Roland Garros Daily Preview: Tuesday Boasts Four Blockbuster Quarterfinals - UBITENNIS
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Roland Garros Daily Preview: Tuesday Boasts Four Blockbuster Quarterfinals



The singles quarterfinals begin on Tuesday in Paris.

The singles quarterfinals begin on Tuesday in Paris.

All four singles quarterfinals on Day 10 feature top 10 seeds, making for some highly-anticipated encounters.  You will be hard-pressed to find a more impressive Order of Play on the main court of a tournament this year. 

Two- time and defending Roland Garros champion Iga Swiatek takes on reigning Wimbledon champion Marketa Vondrousova.  Reigning US Open champ Coco Gauff faces three-time Major finalist Ons Jabeur.  Reigning Wimbledon champ Carlos Alcaraz squares off against two-time Major finalist Stefanos Tsitsipas.  And reigning Australian Open champ Jannik Sinner plays 2017 ATP Finals Champ Grigor Dimitrov.

Coco Gauff (3) vs. Ons Jabeur (8) – 11:00am on Court Philippe-Chatrier

Gauff has proceeded through the first four rounds of this tournament in Swiatek-esque fashion.  Coco has not dropped a set, and dropped just 18 games across eight sets.  She is now 29-8 on the year, though her results on clay were unimpressive outside of a semifinal run in Rome.  The 20-year-old American is vying to advance to the semifinals of this event for the third consecutive year.

Jabeur arrived in Paris with almost no form, and a record of just 6-9 in 2024.  Between early February and early April, she even went on a five-match losing streak.  A knee injury has bothered her for some time now, but during this fortnight, she has played her best tennis of the season, highlighted by a strong performance against Leylah Fernandez in the third round.  This is a second consecutive French Open quarterfinal for Ons, though she’s yet to advance farther at this tournament.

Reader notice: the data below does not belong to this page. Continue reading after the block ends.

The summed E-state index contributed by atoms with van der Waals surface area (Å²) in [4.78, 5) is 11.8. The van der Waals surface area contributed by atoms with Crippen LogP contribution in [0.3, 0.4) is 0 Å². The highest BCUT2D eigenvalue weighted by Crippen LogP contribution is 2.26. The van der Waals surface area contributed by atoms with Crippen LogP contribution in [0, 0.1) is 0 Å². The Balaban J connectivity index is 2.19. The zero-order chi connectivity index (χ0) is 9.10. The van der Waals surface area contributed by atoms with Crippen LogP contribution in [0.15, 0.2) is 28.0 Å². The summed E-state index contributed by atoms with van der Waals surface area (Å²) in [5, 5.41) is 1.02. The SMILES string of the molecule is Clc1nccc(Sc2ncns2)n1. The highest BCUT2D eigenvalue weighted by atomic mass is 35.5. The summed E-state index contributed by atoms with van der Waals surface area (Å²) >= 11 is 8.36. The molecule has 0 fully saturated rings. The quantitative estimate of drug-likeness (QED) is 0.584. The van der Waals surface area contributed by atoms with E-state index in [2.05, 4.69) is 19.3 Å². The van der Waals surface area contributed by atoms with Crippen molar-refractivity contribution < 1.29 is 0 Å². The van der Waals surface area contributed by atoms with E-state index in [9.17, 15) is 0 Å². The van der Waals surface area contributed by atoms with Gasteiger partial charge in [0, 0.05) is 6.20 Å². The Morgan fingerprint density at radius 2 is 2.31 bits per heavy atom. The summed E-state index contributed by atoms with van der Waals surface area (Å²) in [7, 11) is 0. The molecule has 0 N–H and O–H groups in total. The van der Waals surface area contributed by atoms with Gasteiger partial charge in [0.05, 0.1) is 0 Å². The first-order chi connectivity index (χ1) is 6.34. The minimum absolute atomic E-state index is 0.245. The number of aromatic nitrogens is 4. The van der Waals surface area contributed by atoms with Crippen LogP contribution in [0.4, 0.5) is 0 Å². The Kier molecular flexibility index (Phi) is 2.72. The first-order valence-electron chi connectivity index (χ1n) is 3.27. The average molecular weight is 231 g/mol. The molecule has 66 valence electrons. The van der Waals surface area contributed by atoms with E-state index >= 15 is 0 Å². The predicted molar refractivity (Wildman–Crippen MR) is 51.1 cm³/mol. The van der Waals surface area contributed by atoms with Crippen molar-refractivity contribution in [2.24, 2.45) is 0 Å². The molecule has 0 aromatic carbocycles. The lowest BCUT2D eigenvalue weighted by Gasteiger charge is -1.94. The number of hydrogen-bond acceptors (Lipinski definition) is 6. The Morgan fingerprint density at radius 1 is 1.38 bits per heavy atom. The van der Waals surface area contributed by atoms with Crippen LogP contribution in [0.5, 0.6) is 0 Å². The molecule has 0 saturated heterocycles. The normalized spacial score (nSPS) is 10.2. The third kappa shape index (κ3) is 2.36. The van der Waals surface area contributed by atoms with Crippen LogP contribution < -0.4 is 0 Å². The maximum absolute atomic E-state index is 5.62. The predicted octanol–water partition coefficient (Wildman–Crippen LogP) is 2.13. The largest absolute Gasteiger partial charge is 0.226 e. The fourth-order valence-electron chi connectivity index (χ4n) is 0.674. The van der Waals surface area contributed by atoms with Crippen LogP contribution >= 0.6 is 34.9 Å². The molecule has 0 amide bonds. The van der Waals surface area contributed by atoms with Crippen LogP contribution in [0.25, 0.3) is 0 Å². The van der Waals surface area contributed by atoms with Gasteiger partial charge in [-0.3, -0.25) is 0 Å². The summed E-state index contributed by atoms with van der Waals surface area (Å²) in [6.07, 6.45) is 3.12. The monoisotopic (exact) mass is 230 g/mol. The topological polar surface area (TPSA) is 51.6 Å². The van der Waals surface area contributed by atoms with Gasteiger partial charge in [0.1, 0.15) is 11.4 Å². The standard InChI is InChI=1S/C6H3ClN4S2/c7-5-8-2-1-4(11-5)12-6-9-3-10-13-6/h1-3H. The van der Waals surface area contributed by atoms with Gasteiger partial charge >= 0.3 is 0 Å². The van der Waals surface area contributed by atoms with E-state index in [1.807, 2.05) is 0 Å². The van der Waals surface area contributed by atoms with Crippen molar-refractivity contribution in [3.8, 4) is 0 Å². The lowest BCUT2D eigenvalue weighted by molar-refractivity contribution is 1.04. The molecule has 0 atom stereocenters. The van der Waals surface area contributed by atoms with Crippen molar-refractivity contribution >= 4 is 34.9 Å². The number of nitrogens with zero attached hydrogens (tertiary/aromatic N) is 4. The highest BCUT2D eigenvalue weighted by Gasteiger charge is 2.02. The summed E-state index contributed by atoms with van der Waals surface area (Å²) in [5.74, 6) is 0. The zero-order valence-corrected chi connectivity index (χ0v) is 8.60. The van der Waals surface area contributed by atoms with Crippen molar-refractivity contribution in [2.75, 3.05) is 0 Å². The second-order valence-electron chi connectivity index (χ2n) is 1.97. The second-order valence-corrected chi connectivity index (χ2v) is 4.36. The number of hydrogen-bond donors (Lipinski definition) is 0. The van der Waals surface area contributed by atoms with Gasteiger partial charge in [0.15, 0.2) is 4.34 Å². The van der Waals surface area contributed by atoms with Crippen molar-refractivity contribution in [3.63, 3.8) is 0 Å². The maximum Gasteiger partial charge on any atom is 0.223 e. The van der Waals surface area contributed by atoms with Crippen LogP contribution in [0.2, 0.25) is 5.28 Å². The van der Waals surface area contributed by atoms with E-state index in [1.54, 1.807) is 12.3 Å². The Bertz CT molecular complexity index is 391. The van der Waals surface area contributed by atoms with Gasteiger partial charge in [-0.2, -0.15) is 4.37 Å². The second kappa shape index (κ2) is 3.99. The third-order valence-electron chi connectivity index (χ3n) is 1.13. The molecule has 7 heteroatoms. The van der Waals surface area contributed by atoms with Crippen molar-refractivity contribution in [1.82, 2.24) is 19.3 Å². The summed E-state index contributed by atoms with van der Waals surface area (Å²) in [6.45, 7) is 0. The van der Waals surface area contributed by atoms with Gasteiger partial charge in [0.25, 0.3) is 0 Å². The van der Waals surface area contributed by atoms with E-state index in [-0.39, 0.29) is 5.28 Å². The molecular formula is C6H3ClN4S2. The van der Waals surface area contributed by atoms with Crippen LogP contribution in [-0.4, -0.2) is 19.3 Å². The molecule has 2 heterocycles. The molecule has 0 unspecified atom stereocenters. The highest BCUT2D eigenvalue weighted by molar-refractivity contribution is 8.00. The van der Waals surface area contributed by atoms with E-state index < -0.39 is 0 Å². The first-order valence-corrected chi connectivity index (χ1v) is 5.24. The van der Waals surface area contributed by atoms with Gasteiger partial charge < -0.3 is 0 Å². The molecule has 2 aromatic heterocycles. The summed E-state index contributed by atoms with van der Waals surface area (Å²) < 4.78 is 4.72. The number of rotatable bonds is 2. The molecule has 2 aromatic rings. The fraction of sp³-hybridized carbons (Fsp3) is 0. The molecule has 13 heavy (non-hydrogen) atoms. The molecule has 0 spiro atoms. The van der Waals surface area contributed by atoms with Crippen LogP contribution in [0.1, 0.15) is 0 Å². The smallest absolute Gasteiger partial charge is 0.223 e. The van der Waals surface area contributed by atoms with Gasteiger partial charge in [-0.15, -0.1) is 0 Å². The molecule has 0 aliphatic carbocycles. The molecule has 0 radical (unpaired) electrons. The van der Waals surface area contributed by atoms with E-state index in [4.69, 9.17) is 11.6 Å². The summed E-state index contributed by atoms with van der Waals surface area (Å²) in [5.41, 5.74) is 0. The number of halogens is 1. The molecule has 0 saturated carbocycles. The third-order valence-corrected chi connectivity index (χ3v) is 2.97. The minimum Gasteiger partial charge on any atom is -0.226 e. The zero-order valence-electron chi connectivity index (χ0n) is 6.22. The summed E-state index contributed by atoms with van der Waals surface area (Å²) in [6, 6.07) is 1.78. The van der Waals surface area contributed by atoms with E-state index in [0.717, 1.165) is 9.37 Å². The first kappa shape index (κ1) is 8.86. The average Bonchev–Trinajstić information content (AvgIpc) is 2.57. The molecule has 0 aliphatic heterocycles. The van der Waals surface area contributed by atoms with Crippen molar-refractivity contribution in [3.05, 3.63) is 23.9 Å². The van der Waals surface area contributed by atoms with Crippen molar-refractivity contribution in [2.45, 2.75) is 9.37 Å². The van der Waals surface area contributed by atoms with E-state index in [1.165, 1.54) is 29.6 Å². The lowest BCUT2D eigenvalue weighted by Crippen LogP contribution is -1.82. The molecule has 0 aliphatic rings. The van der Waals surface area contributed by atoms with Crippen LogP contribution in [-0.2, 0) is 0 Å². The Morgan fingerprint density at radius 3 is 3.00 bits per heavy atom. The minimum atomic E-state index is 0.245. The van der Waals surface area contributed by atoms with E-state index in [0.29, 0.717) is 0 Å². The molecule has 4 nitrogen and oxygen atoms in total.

Gauff leads their head-to-head 4-2 overall, and 2-1 on clay.  So Coco is the favorite on paper, but I would not be shocked to see Ons prevail on Tuesday.  She has rediscovered her swagger as this fortnight has progressed, and her game is extremely difficult to counteract when she is confident.  Plus, Gauff’s forehand and second serve remain vulnerable at times.  And during Coco’s previous runs to the semis here, she’s never had to defeat a top 10 player.

Iga Swiatek (1) vs. Marketa Vondrousova (5) – Not Before 12:30pm on Court Philippe-Chatrier

With the exception of her second round tussle with Naomi Osaka, during which Swiatek had to save a match point in a stirring contest, Iga has once against advanced quite comfortably to the Roland Garros quarterfinals.  In the last round, she double-bageled Anastasia Potapova, losing just 10 points in the entire match.  The World No.1 is now 42-4 in 2024, as she plays to reach her fourth semifinal in Paris.

Vondrousova has not achieved any exceptional results since her surprising title win at Wimbledon last July, and she came into this tournament just 11-8 on the season.  But she has taken advantage of an open eighth of the draw, with the average ranking of her opposition being No.116.  This is a second French Open quarterfinal for Marketa, after making her Major breakthrough here in 2019, when she went all the way to the final.  And it is now her third quarterfinal out of the last four Slams.

Swiatek is 3-0 against Vondrousova, with two straight-set victories in 2023, and a 6-1, 6-2 thumping at this same event in 2020.  While the Wimbledon champ is a dangerous and streaky opponent, Iga is a clear favorite on this surface, especially considering the freedom she is playing with after escaping near-defeat during the first week.

Grigor Dimitrov (10) vs. Jannik Sinner (2) – Third on Court Philippe-Chatrier

Despite bringing a hip injury into this event, Sinner has appeared rather unbothered by it, losing only one of 10 sets to this stage.  He is a staggering 32-2 this year, and 60-7 since Wimbledon last summer, when he achieved his first Major semifinal.  This is a second Roland Garros quarterfinal for Jannik, and while he lost his first four quarterfinals at Majors, he’s now won his last two.